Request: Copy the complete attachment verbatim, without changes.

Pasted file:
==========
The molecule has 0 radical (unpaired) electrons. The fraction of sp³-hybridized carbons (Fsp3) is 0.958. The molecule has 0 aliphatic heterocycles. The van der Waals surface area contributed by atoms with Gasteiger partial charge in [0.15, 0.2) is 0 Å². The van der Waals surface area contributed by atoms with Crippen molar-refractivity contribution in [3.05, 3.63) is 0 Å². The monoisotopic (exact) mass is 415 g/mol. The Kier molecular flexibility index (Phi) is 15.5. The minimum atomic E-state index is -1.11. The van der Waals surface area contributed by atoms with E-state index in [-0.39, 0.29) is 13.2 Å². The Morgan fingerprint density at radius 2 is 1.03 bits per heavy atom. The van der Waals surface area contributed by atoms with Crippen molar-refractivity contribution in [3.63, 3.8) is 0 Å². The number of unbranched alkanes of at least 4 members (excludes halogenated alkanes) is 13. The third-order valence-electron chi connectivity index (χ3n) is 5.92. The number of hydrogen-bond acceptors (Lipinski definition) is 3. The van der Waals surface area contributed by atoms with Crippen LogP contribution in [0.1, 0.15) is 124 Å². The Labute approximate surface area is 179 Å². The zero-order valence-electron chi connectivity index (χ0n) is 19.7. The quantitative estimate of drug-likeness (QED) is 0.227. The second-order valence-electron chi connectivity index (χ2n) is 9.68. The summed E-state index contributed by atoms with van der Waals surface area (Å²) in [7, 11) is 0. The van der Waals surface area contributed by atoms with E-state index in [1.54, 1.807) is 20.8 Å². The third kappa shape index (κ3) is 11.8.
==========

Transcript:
The molecule has 0 radical (unpaired) electrons. The fraction of sp³-hybridized carbons (Fsp3) is 0.958. The molecule has 0 aliphatic heterocycles. The van der Waals surface area contributed by atoms with Gasteiger partial charge in [0.15, 0.2) is 0 Å². The van der Waals surface area contributed by atoms with Crippen molar-refractivity contribution in [3.05, 3.63) is 0 Å². The monoisotopic (exact) mass is 415 g/mol. The Kier molecular flexibility index (Phi) is 15.5. The minimum atomic E-state index is -1.11. The van der Waals surface area contributed by atoms with E-state index in [-0.39, 0.29) is 13.2 Å². The Morgan fingerprint density at radius 2 is 1.03 bits per heavy atom. The van der Waals surface area contributed by atoms with Crippen molar-refractivity contribution in [3.63, 3.8) is 0 Å². The number of unbranched alkanes of at least 4 members (excludes halogenated alkanes) is 13. The third-order valence-electron chi connectivity index (χ3n) is 5.92. The number of hydrogen-bond acceptors (Lipinski definition) is 3. The van der Waals surface area contributed by atoms with Crippen LogP contribution in [0.1, 0.15) is 124 Å². The Labute approximate surface area is 179 Å². The zero-order valence-electron chi connectivity index (χ0n) is 19.7. The quantitative estimate of drug-likeness (QED) is 0.227. The second-order valence-electron chi connectivity index (χ2n) is 9.68. The summed E-state index contributed by atoms with van der Waals surface area (Å²) in [7, 11) is 0. The van der Waals surface area contributed by atoms with E-state index in [1.54, 1.807) is 20.8 Å². The third kappa shape index (κ3) is 11.8.